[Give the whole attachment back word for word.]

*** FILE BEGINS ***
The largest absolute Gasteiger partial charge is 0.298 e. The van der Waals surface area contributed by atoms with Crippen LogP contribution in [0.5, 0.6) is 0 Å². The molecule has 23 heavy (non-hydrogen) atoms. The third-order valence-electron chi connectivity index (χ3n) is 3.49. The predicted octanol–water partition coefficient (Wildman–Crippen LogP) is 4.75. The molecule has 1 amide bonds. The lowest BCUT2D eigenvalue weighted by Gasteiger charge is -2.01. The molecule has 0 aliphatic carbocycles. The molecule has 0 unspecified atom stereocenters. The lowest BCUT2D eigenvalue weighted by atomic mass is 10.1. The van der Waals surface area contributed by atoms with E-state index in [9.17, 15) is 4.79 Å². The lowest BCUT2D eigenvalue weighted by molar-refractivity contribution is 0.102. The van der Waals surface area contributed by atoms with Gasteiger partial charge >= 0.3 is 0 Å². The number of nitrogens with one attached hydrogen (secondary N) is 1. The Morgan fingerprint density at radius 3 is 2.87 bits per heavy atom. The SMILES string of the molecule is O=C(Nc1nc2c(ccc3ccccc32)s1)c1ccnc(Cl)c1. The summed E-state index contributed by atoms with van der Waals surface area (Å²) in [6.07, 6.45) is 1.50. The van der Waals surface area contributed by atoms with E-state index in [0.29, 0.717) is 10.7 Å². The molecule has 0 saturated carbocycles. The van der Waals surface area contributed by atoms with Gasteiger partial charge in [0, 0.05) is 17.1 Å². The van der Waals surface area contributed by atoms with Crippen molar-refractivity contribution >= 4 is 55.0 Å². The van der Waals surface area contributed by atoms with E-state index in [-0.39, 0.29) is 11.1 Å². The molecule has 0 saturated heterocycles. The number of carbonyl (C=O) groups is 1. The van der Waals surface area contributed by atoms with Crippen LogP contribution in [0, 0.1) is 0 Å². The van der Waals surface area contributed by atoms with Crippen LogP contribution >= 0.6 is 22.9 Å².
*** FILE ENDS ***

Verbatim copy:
The largest absolute Gasteiger partial charge is 0.298 e. The van der Waals surface area contributed by atoms with Crippen LogP contribution in [0.5, 0.6) is 0 Å². The molecule has 23 heavy (non-hydrogen) atoms. The third-order valence-electron chi connectivity index (χ3n) is 3.49. The predicted octanol–water partition coefficient (Wildman–Crippen LogP) is 4.75. The molecule has 1 amide bonds. The lowest BCUT2D eigenvalue weighted by Gasteiger charge is -2.01. The molecule has 0 aliphatic carbocycles. The molecule has 0 unspecified atom stereocenters. The lowest BCUT2D eigenvalue weighted by atomic mass is 10.1. The van der Waals surface area contributed by atoms with E-state index in [9.17, 15) is 4.79 Å². The lowest BCUT2D eigenvalue weighted by molar-refractivity contribution is 0.102. The van der Waals surface area contributed by atoms with Gasteiger partial charge >= 0.3 is 0 Å². The number of nitrogens with one attached hydrogen (secondary N) is 1. The Morgan fingerprint density at radius 3 is 2.87 bits per heavy atom. The SMILES string of the molecule is O=C(Nc1nc2c(ccc3ccccc32)s1)c1ccnc(Cl)c1. The summed E-state index contributed by atoms with van der Waals surface area (Å²) in [6.07, 6.45) is 1.50. The van der Waals surface area contributed by atoms with E-state index in [0.29, 0.717) is 10.7 Å². The molecule has 0 saturated carbocycles. The van der Waals surface area contributed by atoms with Gasteiger partial charge in [0, 0.05) is 17.1 Å². The van der Waals surface area contributed by atoms with Crippen molar-refractivity contribution >= 4 is 55.0 Å². The van der Waals surface area contributed by atoms with E-state index in [-0.39, 0.29) is 11.1 Å². The molecule has 0 saturated heterocycles. The number of carbonyl (C=O) groups is 1. The van der Waals surface area contributed by atoms with Crippen LogP contribution in [0, 0.1) is 0 Å². The van der Waals surface area contributed by atoms with Crippen LogP contribution >= 0.6 is 22.9 Å².